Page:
Craig White's Literature Courses

Terms / Themes

Minority Narrative / Culture (USA)

American speech, government, and multicultural studies typically use the term “minority” loosely to describe virtually any ethnic or gender group that is either non-white or, in gender, non-male or non-heterosexual. In the USA, "minority" is rarely used to describe lower socio-economic classes.

This instructor's multicultural courses define minority as the result of two different attributes—one historical, the other physical or cosmetic:

particular ethnic groups' historical experience of involuntary contact, exploitation, and deprivation instead of opportunity and freedom (as with the immigrant narrative).

distinctive physical markers including the color code.

Historical Experience:

Majority or mainstream culture is defined by immigration: most Americans or their ancestors voluntarily chose to come to America for rights and opportunity.

Minority cultures, especially African America and Native America, are not immigrants in any standard sense:

African Americans were brought to America  involuntarily. Instead of finding opportunity, they found slavery and, later, segregation and continuing discrimination.

Native Americans were already here for thousands of years before modern immigration, which led to catastrophic losses of population, land, and economic infrastructure. Instead of living the American Dream, American Indians suffer the American Nightmare.

New-World Immigrants (Latin Americans and Afro-Caribbeans) may combine immigrant & minority backgrounds and narratives. Especially Mexican-Americans in the Mexican-American War suffered involuntary contact and loss of land comparable to American Indians .

In contrast to immigrant cultures, minority cultures may not assimilate but instead live separately in a distinct community and culture, e. g. black ghettoes, Indian reservations, all-black suburbs. Intermarriage may be limited socially or legally by either side. (This resistance to assimilation may be felt from both sides: the minority group may not want to assimilate to a culture that exploited them; the dominant culture may set laws or barriers to inter-racial marriage, citizenship, voting, participation in other public activities of facilities.)

Distinctive physical markers including the color code.

Through assimilation (especially intermarriage), immigrant cultures become "unmarked": ethnic markers (distinct language, clothes, hair, makeup, perfumes, even physical differences) diminish or disappear.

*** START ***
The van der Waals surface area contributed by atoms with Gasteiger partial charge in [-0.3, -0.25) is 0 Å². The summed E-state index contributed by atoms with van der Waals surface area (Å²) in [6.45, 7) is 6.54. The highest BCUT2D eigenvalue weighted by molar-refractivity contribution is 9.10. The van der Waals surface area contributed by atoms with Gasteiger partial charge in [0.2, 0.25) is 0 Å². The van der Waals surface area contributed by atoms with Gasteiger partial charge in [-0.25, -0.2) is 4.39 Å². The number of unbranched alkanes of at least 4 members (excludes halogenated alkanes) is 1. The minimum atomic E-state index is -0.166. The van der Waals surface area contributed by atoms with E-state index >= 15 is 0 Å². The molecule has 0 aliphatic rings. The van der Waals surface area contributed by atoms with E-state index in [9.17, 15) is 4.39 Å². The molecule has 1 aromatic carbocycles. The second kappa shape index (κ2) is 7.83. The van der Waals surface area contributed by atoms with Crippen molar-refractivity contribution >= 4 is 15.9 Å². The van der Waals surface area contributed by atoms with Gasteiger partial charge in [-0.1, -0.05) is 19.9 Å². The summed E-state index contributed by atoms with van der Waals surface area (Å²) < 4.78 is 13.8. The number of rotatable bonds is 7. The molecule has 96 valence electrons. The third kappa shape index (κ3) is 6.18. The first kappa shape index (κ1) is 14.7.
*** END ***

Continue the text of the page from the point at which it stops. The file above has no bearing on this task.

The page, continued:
Minority cultures, esp. with lower rates of intermarriage, may remain "marked" by physical differences (skin color code, body styles, facial features) and cultural styles (e.g. unique names, fashions, speech styles)

Maintenance of such differences reinforces separateness or difference instead of similarity or assimilation. 

The minority narrative (African Americans, Native Americans) is not an immigrant story of voluntary participation and assimilation but of involuntary contact and exploitation, resisting assimilation, and creating an identity more or less separate or variant from the dominant culture that exploited them.

The color code or other physical differences are wild-card factors that may enable exploitation and reinforce separateness.

Behavioral or social "symptoms" of minority status. (These behaviors can easily be reassigned to "class status," but in American culture race and class have strong historical and associational bearings on each other.)

mistrust, resistance, or cynicism toward dominant-culture authority figures, especially law-enforcement > lack of faith or participation in system (low voting turnout, school dropouts, indifference to public support groups like PTA, social services, etc.)

deviation from classic "nuclear family" model of two biological parents and directly-related siblings > improvised, extended families; unstable parental bonds

promotion of traditional gender roles, esp. male privilege and womanly submission

family instability (high rates of divorce, lower rates of marriage, single motherhood)

early child-bearing, age at first birth (limited sex education or contraception, intended to inhibit adolescent sexual activity) > limited social and geographic mobility, end of education, cycle of poverty

(class marker for upper class is extended childhood, delayed marriage and child-bearing > family stability, parents established financially)

escapist behaviors like drugs, alcohol, gambling

absence of successful legal models in business, education, etc.

Other ethnic groups that may trend to minority status (sometimes called "downward assimilation," in which people gravitate to the most dangerous aspects of American culture like cynicism, despair, escapism, get-rich-quick schemes, crime, and other "symptoms" listed above.)

Scotch-Irish or White heartland Americans

left behind economically by globalization and de-industrialization

aversion to government and public education

disdain for outsiders or other cultures leading to social isolation (including lack of continuing migration)

maintenance of traditional gender roles and extended families despite nuclear-family breakdown through divorce and lower marriage rates, early child-bearing..